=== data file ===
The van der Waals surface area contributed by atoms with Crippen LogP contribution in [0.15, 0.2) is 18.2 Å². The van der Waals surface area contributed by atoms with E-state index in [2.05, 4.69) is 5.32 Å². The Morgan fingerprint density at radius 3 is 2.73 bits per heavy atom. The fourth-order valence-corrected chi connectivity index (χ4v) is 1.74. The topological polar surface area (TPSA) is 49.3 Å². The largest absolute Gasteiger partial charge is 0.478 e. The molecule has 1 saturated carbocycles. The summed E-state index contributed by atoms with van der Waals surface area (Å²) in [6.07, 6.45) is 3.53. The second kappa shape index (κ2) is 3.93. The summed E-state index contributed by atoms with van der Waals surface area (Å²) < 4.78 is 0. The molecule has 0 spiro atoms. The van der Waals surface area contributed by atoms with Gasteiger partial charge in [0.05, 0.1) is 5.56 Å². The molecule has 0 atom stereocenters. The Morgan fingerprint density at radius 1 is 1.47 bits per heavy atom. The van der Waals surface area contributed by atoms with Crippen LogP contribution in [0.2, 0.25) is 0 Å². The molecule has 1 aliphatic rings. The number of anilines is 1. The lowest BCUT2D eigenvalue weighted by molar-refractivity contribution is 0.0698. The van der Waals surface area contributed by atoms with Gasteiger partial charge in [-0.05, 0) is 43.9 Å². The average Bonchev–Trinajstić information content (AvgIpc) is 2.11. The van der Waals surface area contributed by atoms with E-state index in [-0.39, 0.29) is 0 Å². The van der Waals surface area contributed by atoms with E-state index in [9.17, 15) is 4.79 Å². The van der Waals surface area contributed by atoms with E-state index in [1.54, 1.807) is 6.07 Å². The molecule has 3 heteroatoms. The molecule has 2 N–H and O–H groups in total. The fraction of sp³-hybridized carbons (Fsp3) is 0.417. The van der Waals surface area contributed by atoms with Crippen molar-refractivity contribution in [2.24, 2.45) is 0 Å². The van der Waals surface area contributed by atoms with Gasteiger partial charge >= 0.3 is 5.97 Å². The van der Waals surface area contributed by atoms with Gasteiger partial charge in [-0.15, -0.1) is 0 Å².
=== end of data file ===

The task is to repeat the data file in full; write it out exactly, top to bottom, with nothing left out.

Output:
The van der Waals surface area contributed by atoms with Crippen LogP contribution in [0.15, 0.2) is 18.2 Å². The van der Waals surface area contributed by atoms with E-state index in [2.05, 4.69) is 5.32 Å². The Morgan fingerprint density at radius 3 is 2.73 bits per heavy atom. The fourth-order valence-corrected chi connectivity index (χ4v) is 1.74. The topological polar surface area (TPSA) is 49.3 Å². The largest absolute Gasteiger partial charge is 0.478 e. The molecule has 1 saturated carbocycles. The summed E-state index contributed by atoms with van der Waals surface area (Å²) in [6.07, 6.45) is 3.53. The second kappa shape index (κ2) is 3.93. The summed E-state index contributed by atoms with van der Waals surface area (Å²) < 4.78 is 0. The molecule has 0 spiro atoms. The van der Waals surface area contributed by atoms with Gasteiger partial charge in [0.05, 0.1) is 5.56 Å². The molecule has 0 atom stereocenters. The Morgan fingerprint density at radius 1 is 1.47 bits per heavy atom. The van der Waals surface area contributed by atoms with Crippen LogP contribution in [0.2, 0.25) is 0 Å². The molecule has 1 aliphatic rings. The number of anilines is 1. The lowest BCUT2D eigenvalue weighted by molar-refractivity contribution is 0.0698. The van der Waals surface area contributed by atoms with Gasteiger partial charge in [-0.05, 0) is 43.9 Å². The average Bonchev–Trinajstić information content (AvgIpc) is 2.11. The van der Waals surface area contributed by atoms with E-state index in [-0.39, 0.29) is 0 Å². The van der Waals surface area contributed by atoms with E-state index in [9.17, 15) is 4.79 Å². The van der Waals surface area contributed by atoms with E-state index in [1.54, 1.807) is 6.07 Å². The molecule has 3 heteroatoms. The molecule has 2 N–H and O–H groups in total. The fraction of sp³-hybridized carbons (Fsp3) is 0.417. The van der Waals surface area contributed by atoms with Crippen molar-refractivity contribution in [2.24, 2.45) is 0 Å². The van der Waals surface area contributed by atoms with Gasteiger partial charge >= 0.3 is 5.97 Å². The van der Waals surface area contributed by atoms with Gasteiger partial charge in [-0.15, -0.1) is 0 Å².